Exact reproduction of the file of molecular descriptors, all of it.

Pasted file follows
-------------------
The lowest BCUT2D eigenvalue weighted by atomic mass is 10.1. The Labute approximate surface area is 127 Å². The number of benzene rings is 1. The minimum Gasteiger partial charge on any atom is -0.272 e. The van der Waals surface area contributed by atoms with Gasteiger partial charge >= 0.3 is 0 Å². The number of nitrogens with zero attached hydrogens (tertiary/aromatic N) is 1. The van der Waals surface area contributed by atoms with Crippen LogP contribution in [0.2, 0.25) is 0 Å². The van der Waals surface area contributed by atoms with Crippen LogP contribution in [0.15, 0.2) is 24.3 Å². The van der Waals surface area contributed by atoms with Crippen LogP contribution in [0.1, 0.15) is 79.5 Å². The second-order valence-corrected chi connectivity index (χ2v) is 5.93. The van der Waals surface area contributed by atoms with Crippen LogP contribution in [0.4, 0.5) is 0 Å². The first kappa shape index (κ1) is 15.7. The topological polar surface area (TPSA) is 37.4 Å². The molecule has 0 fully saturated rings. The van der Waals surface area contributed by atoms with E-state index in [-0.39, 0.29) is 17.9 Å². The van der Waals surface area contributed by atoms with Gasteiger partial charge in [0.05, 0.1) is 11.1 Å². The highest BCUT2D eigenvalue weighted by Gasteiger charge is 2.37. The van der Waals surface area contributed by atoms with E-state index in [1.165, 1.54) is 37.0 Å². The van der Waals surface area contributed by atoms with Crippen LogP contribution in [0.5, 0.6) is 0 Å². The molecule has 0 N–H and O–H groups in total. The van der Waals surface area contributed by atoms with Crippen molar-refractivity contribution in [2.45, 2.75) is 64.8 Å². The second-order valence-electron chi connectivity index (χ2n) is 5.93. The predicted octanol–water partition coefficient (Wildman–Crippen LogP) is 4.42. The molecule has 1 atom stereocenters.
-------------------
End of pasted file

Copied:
The lowest BCUT2D eigenvalue weighted by atomic mass is 10.1. The Labute approximate surface area is 127 Å². The number of benzene rings is 1. The minimum Gasteiger partial charge on any atom is -0.272 e. The van der Waals surface area contributed by atoms with Gasteiger partial charge >= 0.3 is 0 Å². The number of nitrogens with zero attached hydrogens (tertiary/aromatic N) is 1. The van der Waals surface area contributed by atoms with Crippen LogP contribution in [0.2, 0.25) is 0 Å². The van der Waals surface area contributed by atoms with Crippen LogP contribution in [0.15, 0.2) is 24.3 Å². The van der Waals surface area contributed by atoms with Crippen LogP contribution in [0.1, 0.15) is 79.5 Å². The second-order valence-corrected chi connectivity index (χ2v) is 5.93. The van der Waals surface area contributed by atoms with Crippen LogP contribution in [0.4, 0.5) is 0 Å². The first kappa shape index (κ1) is 15.7. The topological polar surface area (TPSA) is 37.4 Å². The molecule has 0 fully saturated rings. The van der Waals surface area contributed by atoms with E-state index in [-0.39, 0.29) is 17.9 Å². The van der Waals surface area contributed by atoms with Gasteiger partial charge in [0.05, 0.1) is 11.1 Å². The highest BCUT2D eigenvalue weighted by Gasteiger charge is 2.37. The van der Waals surface area contributed by atoms with E-state index in [1.165, 1.54) is 37.0 Å². The van der Waals surface area contributed by atoms with Crippen LogP contribution in [0.5, 0.6) is 0 Å². The molecule has 0 N–H and O–H groups in total. The van der Waals surface area contributed by atoms with Crippen molar-refractivity contribution in [2.45, 2.75) is 64.8 Å². The second-order valence-electron chi connectivity index (χ2n) is 5.93. The predicted octanol–water partition coefficient (Wildman–Crippen LogP) is 4.42. The molecule has 1 atom stereocenters.